Although she was, for the time being, without a father for her son, Gallagher was not alone. Co-workers at National Review remember a cheery young woman with a gift for friendship. And Sherry Weaver, who met Gallagher on their sons’ first day in kindergarten at P.S. 321, in Park Slope, moved in with Gallagher and Patrick after her third marriage fell apart, in 1992. Weaver remembers a crowded and happy house, filled with guests, many of them from the conservative movement. Charles Bork was often there, and sometimes stayed over.
Weaver says that Gallagher is one of the kindest people she has ever met, and that Gallagher was happy to blend their families for months on end. “She housed my two children and me for seven months,” Weaver told me in an email. “But it was not in the spare bedroom or the family room downstairs in some out-of-the-way space that would not interfere with her life. No, she lived in a small two-bedroom house, so we slept in her bed and she slept on the couch. She slept on the couch for seven months! Who would do that? And she did it with grace and generosity. She paid all the bills, gave me some work that I did horribly, in order to give me money. She did all the cooking and nurtured us with unbelievable kindness. She was never grumpy or out of sorts. My children and I were completely traumatized, and this time with Maggie was a time of healing for us.”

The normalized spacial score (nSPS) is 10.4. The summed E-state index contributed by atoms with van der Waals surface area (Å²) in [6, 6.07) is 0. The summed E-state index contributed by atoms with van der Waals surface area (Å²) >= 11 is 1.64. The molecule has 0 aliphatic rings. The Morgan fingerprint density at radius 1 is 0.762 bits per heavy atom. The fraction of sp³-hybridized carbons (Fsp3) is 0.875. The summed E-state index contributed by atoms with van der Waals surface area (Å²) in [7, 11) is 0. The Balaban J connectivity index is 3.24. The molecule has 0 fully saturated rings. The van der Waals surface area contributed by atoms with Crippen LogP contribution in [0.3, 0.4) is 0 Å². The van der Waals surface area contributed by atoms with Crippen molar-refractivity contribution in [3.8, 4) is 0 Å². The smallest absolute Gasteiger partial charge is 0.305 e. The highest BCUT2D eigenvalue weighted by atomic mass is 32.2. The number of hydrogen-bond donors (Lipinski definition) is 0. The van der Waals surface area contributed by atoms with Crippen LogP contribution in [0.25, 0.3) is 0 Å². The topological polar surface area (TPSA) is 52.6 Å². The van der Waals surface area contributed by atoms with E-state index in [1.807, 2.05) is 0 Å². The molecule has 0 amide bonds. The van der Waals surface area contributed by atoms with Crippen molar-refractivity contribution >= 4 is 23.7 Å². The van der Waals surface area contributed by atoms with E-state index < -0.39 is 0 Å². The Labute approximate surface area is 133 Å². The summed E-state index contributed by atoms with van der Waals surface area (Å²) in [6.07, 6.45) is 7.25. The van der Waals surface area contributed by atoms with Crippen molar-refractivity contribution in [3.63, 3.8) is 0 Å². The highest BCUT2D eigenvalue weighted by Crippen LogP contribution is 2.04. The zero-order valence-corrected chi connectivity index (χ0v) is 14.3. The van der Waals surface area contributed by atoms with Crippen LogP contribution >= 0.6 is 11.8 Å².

One of the other frequent guests, Weaver says, was Raman Srivastav, a fellow conservative from Gallagher’s Yale days. “He was always around the house when I was living with her,” Weaver says. Near the end of Weaver’s seven months in residence, Gallagher and Srivastav got engaged. Weaver moved out, around Christmastime, Gallagher and Srivastav married on Jan. 2, 1993, and immediately afterward he moved in. Gallagher is coy about their courtship — “How do things go from friendship to more?” she muses, and that’s as much as she will say. David Wagner, now a law professor at Regent University, knew both Gallagher and Srivastav in the Party of the Right, and he puts a romantic spin on their eventual union: “She eventually married another Party member who had adored her from the beginning, and he adopted Patrick and gave them a better life. And that is a happy outcome.”